Originally published on It’s Not Where You Start.
I have sleep apnea. Sleep apnea is a condition that prevents your air passages from staying open on their own while you sleep. For most people, your body deals with this situation by waking you up every time the passage collapses on itself, which in my case was close to 60 times a minute (that’s once a second!) when I try to sleep unassisted. When you wake up that often, you don’t necessarily feel conscious, but when you wake up “for real” in the morning, you feel as if you haven’t slept at all because, well, you haven’t.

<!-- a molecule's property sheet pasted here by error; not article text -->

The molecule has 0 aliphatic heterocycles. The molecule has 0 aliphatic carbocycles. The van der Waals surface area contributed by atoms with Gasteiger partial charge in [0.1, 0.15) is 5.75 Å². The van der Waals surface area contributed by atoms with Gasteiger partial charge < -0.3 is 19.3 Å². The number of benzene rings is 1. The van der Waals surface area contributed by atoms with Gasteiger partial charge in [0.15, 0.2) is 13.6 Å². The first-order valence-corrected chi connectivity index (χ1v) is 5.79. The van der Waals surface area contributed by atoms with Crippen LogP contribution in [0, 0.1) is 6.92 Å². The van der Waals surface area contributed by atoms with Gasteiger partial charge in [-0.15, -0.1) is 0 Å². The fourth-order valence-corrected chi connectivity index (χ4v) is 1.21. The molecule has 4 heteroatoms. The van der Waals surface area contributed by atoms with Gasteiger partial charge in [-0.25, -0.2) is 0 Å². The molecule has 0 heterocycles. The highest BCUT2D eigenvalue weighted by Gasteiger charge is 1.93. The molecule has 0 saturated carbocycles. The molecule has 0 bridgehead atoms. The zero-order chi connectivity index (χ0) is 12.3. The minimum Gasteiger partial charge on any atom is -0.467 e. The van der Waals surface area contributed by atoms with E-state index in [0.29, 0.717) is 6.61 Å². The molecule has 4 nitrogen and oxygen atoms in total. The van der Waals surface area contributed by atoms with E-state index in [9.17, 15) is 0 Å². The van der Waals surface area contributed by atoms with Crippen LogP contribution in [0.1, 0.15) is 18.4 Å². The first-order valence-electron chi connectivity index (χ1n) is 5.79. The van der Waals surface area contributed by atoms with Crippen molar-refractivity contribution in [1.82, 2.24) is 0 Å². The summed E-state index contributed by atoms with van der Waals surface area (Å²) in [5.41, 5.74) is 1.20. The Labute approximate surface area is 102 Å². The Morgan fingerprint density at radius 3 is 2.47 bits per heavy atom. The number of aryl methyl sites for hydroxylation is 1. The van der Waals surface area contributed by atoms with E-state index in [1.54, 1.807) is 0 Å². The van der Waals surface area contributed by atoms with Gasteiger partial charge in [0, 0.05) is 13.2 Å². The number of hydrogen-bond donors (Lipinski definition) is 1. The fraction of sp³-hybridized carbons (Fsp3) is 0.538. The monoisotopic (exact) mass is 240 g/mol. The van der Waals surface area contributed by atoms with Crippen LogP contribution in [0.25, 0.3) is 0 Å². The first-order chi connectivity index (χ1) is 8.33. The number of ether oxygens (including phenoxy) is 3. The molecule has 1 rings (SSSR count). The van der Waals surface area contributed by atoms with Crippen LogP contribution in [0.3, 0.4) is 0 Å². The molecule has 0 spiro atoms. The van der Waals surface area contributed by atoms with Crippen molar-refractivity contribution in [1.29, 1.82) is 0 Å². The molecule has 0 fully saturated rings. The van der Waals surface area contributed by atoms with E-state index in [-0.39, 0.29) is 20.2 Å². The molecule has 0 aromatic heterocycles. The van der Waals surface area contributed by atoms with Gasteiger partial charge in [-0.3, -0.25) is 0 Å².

There are generally two reasons why someone develops sleep apnea. Either they are massively obese — viewers of The Biggest Loser are familiar with the condition because it’s frequently listed among the reasons why being fat makes the contestants miserable — or their throats are just made that way. Sadly, I fall into the latter category. Each time I see my doctor, she begins a lecture about how I could lose a few pounds (and I know I could), but she stops herself short once she points her microscope at my throat, realizing that no matter what my weight, sleep apnea is my lot.